Beware the Voice-Givers
People, not voices, populate the past. That only some of their struggles are registered in the official record — and registered in ways legible to the powerful — says more about the record than it does about them. Scholars who fetishize “voices” fail to appreciate the duress that so thoroughly enveloped the historical testimonies of the disempowered, which were often exclusively registered in the legal and punitive apparatuses of the state. And so, with the pension files of the USCT, we’re left with a seldom–appreciated historical irony: we can thank an especially burdensome federal administrative state in the post–Civil War South for all of these insightful firsthand accounts of how immiserating life was for black Americans in the post–Civil War South.
Donning their professional blinders, many scholars write as if the historical tragedy of Atlantic slavery was that so few “voices” of the enslaved and formerly enslaved entered into the archives, and on their own terms, thereby leaving a paucity of knowledge about their lives. But the real tragedy is that they were enslaved at all. In any event, the enslaved doubtless had more pressing concerns than finding ways to insert their “voices” into the archives.
The strange alchemy that renders a person into a voice patronizes them in two senses. First, it perverts their political actions and aspirations, flattening the complexity of their life into a mere voice uttered at a single time and place. Second, even more nefariously, it implies an authorial sponsorship of that voice — a kind of stewardship, if not outright ownership. How many works of history or social science betray the conceit of “giving voice” to their subjects, as if the subjects lived their entire lives on mute until the noble intervention of the scholar?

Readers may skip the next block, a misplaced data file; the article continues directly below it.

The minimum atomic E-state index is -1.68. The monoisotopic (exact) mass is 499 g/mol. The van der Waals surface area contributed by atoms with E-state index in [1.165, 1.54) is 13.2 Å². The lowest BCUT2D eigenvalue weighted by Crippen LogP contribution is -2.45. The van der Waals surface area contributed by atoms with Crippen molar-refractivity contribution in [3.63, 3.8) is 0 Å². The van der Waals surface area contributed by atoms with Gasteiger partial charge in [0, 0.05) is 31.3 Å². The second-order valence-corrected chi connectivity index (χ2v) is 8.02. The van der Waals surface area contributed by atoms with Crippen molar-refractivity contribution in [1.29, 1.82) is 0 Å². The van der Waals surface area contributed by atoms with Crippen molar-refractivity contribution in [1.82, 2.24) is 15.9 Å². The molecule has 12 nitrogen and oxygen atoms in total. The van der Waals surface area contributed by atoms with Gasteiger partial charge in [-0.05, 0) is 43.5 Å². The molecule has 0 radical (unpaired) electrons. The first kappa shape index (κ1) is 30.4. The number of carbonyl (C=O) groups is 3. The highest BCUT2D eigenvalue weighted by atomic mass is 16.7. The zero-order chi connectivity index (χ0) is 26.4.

The language of “voices” may seem a welcome alternative to the contrived, mystifying talk of “bodies” that has littered so many expositions of the black past and present following the work of Ta-Nehisi Coates. But in the end, both tropes are similarly put to liberal ends. Whereas “bodies” are rendered politically inert — and racist oppression naturalized and unmoored from political economy, therefore unalterable — “voices” are accorded a veneer of agency for deployment in the abstract marketplace of ideas or highly mediated national dialogue. It’s how a spokesperson for Facebook can, in honor of Juneteenth, proclaim a “responsibility to help give voice to underrepresented communities around the world.”
Such remarks might be dismissed as shameless marketing pabulum. But the operative conceit, here and elsewhere, is that adding more voices to the “conversation” miraculously charts a course to a more just society, as if those in power are simply unaware of people’s hardships, and knowledge of such will inspire them to change. The entire project represents a liberal fantasy world wherein the only coin is righteousness, and power is conspicuously and conveniently absent from the economy.